Test Bench:Apple Power Macintosh G4/733 with SuperDrive


1 Infinite Loop

Cupertino, CA 95014

(800) MY-APPLE


The Apple G4 with SuperDrive trains its lasers on video enthusiasts from all levels. Introducing true DVD MPEG-2 video in the home or edit suite with a simple, yet shallow, included software package that will initiate all who can afford the price of admission.

We’ve been talking about it, writing about it and pouting like little kids waiting for it. Now we have the G4 with SuperDrive, and guess what? It works!

Apple now offers a 733MHz G4 tower equipped with the SuperDrive – Pioneer’s DVR-103, write-once DVD-R, CD-R and CD-RW. Finally, computer manufacturers have taken the bit and kicked desktop DVD writing in the flanks. And we say, "Giddy up!"

All in all, this system is a multimedia PowerPC house. Not only are you getting an all-inclusive DVD-R solution for less money than you can procure an external SCSI writer, but it is housed with the fastest single-processor G4 to date.

iDVD – the Software for the Job

Included in our review package from Apple was its obligatory iMovie 2 editing software for gathering footage and exporting it to iDVD, its new bundled addition. iDVD is a simple DVD authoring software that makes writing DVDs so easy that it will leave the novice as well as the experienced wondering what all the fuss is, or was, about. Another notable inclusion was the iTunes music management tool that allows audio conversion of CDs to MP3, turning your G4 into a digital jukebox and MP3 audio CD-authoring system.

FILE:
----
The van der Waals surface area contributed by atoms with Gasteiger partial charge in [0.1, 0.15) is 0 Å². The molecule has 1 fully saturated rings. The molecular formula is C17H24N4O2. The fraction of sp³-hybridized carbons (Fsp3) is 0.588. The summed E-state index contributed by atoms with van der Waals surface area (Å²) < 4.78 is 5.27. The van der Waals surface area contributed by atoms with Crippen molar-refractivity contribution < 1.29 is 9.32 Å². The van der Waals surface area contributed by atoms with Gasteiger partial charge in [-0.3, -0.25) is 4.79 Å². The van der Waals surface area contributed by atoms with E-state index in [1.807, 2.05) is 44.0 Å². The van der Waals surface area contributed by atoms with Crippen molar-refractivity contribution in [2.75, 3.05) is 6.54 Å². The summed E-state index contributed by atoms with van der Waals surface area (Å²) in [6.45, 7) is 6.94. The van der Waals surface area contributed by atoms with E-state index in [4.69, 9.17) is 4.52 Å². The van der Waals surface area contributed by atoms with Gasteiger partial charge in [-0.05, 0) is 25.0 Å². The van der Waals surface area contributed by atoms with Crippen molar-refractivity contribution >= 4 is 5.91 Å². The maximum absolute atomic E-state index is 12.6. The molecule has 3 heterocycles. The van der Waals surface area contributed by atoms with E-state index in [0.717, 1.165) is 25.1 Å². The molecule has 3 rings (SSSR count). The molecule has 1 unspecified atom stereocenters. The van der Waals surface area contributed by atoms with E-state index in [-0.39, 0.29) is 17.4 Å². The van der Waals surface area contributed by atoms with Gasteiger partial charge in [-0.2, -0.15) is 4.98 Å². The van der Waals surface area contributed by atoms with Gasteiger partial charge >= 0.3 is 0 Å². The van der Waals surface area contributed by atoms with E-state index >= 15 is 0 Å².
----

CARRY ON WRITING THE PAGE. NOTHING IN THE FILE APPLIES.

The only aspect that may keep the DVD-Revolution in "expensive novelty mode" is the cost of blank DVD media, currently about $20 for a single-sided 4.7GB disc. "This too shall pass," sayeth the optical media prophets, when enough DVD-R units are out there to dilute the waters and lower the price.


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The Moment of Truth – Nothing to it

Anticipation was high when we unboxed our system. Opening the outer blue door covering the optical drive, the understated "DVD-R" insignia confirmed the dawning of a new era.

Keeping it simple, we began our first DVD project with iDVD. But first, through iMovie 2, we captured about 40 minutes of video from Videomaker’s instructional video archive. We chose Advanced Shooting Techniques and loaded each segment from the Mini DV master (about five to 10 minutes in length apiece) onto the hard drive to trim the unwanted material from our raw captured clips. We had to turn off iMovie 2’s automatic scene detection to give us manual control over what we recorded. After trimming, we exported our clips to iDVD from the File menu.